Lots of people are angry at the Anthem Blue Cross switch from a PPO to EPO plan design. Consumer Watchdog has filed a class action lawsuit on their behalf.
NATURE OF THE ACTION
Anthem is engaged in a “bait and switch” scheme designed to significantly downgrade health coverage to its members while increasing the price. Urgent action by this Court is necessary to protect California consumers as the “Open Enrollment Period” for securing health plan coverage for 2017 begins on November 1, 2016….
Anthem’s latest marketing ploy is based on its hard-earned experience. The last time Anthem cancelled members’ coverage and replaced it with less comprehensive health plans, members revolted and Anthem lost customers. This time around, Anthem is not telling customers that their coverage is being cancelled. Instead, Anthem is representing that though customers’ coverage will “change” as of January 1, 2017, “you’ll be automatically re-enrolled in similar coverage.” This is in reality, a fraud. Customers are being transitioned from coverage that provides comprehensive coverage for doctors and hospitals that are not participating in Anthem’s provider network, to coverage that provides no out-of-network care whatsoever. This change leaves customers potentially facing thousands of dollars or more in medical bills that would have been covered under their existing plan.
It’s unfortunate that Covered California is acting in a manner that furthers the consumer deception of the changes to the Anthem Blue Cross PPO and Tiered PPO plans. They should be neutral when it comes to any significant plan changes and plan termination. I understand that Covered California wants to prevent any loss or gap of coverage for an individual or family because they can’t be renewed into plan that is no longer being offered. This would be the case for thousands of consumers who just rely on Covered California to automatically renew their coverage each year.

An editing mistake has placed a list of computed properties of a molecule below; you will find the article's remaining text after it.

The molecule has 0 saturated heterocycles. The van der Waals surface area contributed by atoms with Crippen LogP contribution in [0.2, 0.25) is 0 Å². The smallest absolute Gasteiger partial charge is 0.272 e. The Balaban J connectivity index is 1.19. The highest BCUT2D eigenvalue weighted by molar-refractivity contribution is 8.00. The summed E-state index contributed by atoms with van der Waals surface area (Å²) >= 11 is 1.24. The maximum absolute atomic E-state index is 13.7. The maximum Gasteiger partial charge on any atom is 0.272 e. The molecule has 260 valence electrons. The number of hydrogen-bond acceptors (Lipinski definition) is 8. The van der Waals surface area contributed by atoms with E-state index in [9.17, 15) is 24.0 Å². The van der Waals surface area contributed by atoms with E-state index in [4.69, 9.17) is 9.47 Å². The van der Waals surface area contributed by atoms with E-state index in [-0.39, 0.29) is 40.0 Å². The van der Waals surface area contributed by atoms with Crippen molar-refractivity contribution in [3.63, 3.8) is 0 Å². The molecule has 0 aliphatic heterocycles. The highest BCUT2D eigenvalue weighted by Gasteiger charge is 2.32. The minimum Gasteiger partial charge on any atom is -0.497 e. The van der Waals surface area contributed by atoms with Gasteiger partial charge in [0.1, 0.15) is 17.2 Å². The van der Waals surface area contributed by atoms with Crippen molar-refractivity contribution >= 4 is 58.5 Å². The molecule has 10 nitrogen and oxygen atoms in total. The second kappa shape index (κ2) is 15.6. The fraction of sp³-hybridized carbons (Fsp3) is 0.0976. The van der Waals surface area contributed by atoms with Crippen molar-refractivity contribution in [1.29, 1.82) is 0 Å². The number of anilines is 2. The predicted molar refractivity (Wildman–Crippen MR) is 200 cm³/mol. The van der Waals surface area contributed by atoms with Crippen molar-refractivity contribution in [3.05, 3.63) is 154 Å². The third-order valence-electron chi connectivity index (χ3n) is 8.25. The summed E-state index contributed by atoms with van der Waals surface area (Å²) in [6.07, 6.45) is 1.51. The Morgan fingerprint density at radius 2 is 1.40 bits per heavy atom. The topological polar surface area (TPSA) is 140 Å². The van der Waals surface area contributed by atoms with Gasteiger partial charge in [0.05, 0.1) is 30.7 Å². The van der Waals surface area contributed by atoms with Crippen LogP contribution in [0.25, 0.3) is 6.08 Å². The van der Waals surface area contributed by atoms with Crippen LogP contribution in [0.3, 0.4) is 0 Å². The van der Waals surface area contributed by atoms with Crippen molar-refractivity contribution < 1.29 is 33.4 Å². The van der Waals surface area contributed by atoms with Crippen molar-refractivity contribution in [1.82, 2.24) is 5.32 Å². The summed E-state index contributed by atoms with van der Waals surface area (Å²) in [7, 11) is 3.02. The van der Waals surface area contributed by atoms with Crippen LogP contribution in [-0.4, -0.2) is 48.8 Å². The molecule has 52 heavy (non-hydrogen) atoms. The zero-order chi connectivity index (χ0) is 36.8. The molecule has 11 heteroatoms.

As an agent, I fret over renewing consumers into health plans that they may not fully understand or where the providers or benefits have significantly changed. It is never a pleasant phone call when a client calls to complain that their health plan no longer covers certain doctors or a benefit has significantly changes. At least I can answer those questions and provide some guidance or options. Covered California can’t provide any answers. Covered California representatives won’t do a provider search for a member or compare health plans for a consumer. That is left up to agents, if the consumer is working with an agent.
I can see Covered California’s dilemma to automatically renew a member in the EPO or force the consumer to make a selection. I probably would opt to renew the member. However, Covered California could be more transparent with its description of the new EPO plan from Anthem Blue Cross. They are not the member’s current or existing health plan. The Covered California website should notify the consumers that the EPO plans have changed and their benefits have been diminished. That’s the least an agency can do that professes to be a consumer advocate.
*August 18, 2016, Covered California 2017 Health and Dental Plan Benefits webinar, minute marker 4:46
Anthem Blue Cross Letter to On-Exchange Consumers
|Date:||November 10, 2016|
Consumer Watchdog Lawsuit Against Anthem Blue Cross
|Date:||November 10, 2016|